Moving forward

If the non-industry funded evidence is finding a correlation between negative health effects and drinking the sugary stuff, should manufacturers shoulder some responsibility to accept and acknowledge such science, and do something about it?

Some of the big guys say they are. Pepsi aims to reduce sugar content in 2/3 of their drinks to less than 100 calories for a 12oz serve by 2025. And despite past attempts at diverting attention away from SSB consumption and toward physical activity in the fight against obesity, Coke hopes to reduce sugar content too.

What they substitute the sugar with, however, may open a can of health-effecting worms.

So, how might we tackle this from a public health perspective?

There is talk in Australia of a sugary drink tax. And what about adding warning labels to packaging?

The City of San Francisco advertised on billboards warnings of health impacts by SSB, much to the disgruntlement of the soft drink industry, who retaliated saying “it is unconstitutional for commercial speech to be infringed or “chilled” by compelled, noncommercial speech (eg, a warning), particularly when the compelled speech is misleading, false, or a subject of scientific controversy.”4-5 Such claims of misleading the public were dismissed by a U.S. District Court Judge in July 2016.

They believe warnings like this are common sense and educate all people – including those of lower socio-economic status who tend to consume more, and could benefit from such warnings as has worked with tobacco in the past – on the possible health risks associated with SSB consumption, including tooth decay, type 2 diabetes, and obesity.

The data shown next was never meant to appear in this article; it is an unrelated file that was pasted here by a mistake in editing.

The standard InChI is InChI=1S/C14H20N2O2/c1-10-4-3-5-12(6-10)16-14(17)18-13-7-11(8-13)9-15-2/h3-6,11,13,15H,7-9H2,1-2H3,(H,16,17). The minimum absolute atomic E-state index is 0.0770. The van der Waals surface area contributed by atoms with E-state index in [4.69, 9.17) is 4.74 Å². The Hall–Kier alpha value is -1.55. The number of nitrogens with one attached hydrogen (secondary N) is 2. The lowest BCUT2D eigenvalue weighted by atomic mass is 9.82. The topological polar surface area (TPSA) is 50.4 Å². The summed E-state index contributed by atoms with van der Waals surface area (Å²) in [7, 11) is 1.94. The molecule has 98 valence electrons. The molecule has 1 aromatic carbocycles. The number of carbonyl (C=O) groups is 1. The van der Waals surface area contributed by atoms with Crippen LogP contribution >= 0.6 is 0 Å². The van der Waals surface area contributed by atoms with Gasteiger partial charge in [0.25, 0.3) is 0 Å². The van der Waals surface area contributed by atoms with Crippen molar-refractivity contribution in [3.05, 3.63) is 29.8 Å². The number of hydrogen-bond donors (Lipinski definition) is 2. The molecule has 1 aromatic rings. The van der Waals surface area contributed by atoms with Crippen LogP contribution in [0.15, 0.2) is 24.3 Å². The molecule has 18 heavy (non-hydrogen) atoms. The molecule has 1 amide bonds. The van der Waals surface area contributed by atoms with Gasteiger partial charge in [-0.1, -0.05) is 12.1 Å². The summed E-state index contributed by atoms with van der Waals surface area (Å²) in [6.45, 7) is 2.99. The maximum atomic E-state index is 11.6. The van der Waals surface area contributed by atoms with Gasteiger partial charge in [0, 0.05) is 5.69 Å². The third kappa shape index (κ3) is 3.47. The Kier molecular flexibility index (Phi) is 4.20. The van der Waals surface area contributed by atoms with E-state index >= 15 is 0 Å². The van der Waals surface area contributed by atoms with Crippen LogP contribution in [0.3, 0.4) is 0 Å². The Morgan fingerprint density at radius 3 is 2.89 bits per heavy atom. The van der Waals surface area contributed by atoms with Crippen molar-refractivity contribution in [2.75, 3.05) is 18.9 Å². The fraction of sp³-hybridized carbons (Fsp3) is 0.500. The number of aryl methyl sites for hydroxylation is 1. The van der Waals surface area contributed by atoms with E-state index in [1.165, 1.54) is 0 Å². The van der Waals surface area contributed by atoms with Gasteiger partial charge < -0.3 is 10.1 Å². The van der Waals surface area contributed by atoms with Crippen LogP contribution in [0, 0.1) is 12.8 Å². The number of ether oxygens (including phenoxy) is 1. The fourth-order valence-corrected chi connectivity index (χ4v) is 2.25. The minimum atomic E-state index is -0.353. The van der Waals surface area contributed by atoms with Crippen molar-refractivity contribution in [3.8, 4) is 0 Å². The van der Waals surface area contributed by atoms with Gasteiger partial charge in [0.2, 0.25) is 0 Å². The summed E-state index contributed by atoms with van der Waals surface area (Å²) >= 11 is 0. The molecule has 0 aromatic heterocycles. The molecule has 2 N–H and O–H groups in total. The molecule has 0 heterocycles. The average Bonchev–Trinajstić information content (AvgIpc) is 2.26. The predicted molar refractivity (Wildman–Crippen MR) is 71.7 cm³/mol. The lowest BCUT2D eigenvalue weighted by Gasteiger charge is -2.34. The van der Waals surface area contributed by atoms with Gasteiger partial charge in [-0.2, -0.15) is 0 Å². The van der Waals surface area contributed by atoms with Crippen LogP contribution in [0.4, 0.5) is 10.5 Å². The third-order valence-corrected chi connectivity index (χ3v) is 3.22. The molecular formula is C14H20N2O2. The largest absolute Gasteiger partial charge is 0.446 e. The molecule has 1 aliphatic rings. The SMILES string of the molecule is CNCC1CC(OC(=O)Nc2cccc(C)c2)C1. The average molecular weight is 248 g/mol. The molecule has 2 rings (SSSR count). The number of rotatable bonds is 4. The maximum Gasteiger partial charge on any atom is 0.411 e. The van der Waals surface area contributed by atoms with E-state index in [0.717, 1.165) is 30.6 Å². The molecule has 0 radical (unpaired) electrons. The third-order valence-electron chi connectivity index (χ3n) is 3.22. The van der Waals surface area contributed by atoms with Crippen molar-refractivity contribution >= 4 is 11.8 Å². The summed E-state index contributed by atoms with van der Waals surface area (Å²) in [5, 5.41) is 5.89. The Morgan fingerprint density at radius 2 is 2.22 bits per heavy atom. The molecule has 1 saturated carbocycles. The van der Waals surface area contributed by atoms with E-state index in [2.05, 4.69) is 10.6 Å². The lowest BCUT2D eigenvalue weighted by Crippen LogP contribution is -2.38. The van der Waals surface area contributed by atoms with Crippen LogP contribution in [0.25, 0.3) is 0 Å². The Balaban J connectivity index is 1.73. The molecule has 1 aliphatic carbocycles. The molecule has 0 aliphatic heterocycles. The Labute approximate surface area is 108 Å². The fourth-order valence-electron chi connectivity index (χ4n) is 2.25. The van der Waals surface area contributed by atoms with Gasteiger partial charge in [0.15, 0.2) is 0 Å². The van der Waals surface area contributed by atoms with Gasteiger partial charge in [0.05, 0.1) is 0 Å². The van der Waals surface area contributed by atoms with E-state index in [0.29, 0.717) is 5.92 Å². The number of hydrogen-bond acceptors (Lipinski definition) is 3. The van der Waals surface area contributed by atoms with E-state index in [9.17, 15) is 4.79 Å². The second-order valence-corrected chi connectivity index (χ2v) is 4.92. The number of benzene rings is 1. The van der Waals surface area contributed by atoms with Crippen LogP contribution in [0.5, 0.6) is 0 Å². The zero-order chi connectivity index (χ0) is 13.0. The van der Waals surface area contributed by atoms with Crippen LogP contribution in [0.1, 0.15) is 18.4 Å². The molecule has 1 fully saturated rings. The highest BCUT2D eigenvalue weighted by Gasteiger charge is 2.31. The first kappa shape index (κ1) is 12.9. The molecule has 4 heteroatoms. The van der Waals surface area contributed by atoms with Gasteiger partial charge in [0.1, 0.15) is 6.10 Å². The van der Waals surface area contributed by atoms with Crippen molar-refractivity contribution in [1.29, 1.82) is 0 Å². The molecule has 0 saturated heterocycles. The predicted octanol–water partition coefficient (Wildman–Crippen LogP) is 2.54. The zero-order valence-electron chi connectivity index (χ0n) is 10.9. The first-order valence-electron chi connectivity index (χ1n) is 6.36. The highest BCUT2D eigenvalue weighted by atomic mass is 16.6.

To inform the individual on responsible consumption and provide a clear, consistent message about the impact on health from too much SSB and added sugar, it will take combined action from industry and public health. And the research must be honest and unbiased.

“The scientific endeavor combines unbiased experimentation with objective observations of the natural world to accumulate knowledge so as to approximate truth. In misappropriating scientific methods to reject science, the SSB industry, whose objectives are to sell products (even if those products, in the amounts consumed by millions of Americans, could promote illness), demonstrated the vulnerabilities to which science can be subjected.”4

Well said.

By Angela Johnson (BHSc Nut. Med.)

 

*The WHO recommends limiting free, or added, sugar intake to 10% of total daily energy with the ideal amount limited to only 5% of total daily energy intake (WHO), for health benefits.

The energy needs of an individual will vary depending on their age, sex and levels of activity. Based on the assumption that an average adult intake of energy is approximately 8700 kJ, we should limit intake of added/free sugar to 870 kJ, or 435 kJ. That is approximately 50g / 12 teaspoons, or half that for health benefits.

References:

  1. Schillinger D, Tran J, Mangurian C, Kearns C 2016, ‘Do Sugar-Sweetened Beverages Cause Obesity and Diabetes? Industry and the Manufacture of Scientific Controversy’, Annals of Internal Medicine, vol. 165, no. 9.
  2. Kearns CE, Schmidt LA, Glantz SA. 2016, ‘Sugar Industry and Coronary Heart Disease Research: A Historical Analysis of Internal Industry Documents’. JAMA Intern Medicine, 176, no. 11, pp. 1680-1685.
  3. ABS 2016, Australian Health Survey: Consumption of Added Sugar 2011-12, viewed 1 December 2016, <http://www.abs.gov.au/ausstats/abs@.nsf/Lookup/4364.0.55.011main+features12011-12>
  4. Schillinger, D, & Jacobson, MF 2016, ‘Science and Public Health on Trial: Warning Notices on Advertisements for Sugary Drinks’, JAMA.
  5. City Attorney of San Francisco 2016, Big soda falls flat, viewed 1 December 2016, <http://www.sfcityattorney.org/2016/05/17/big-soda-falls-flat/>.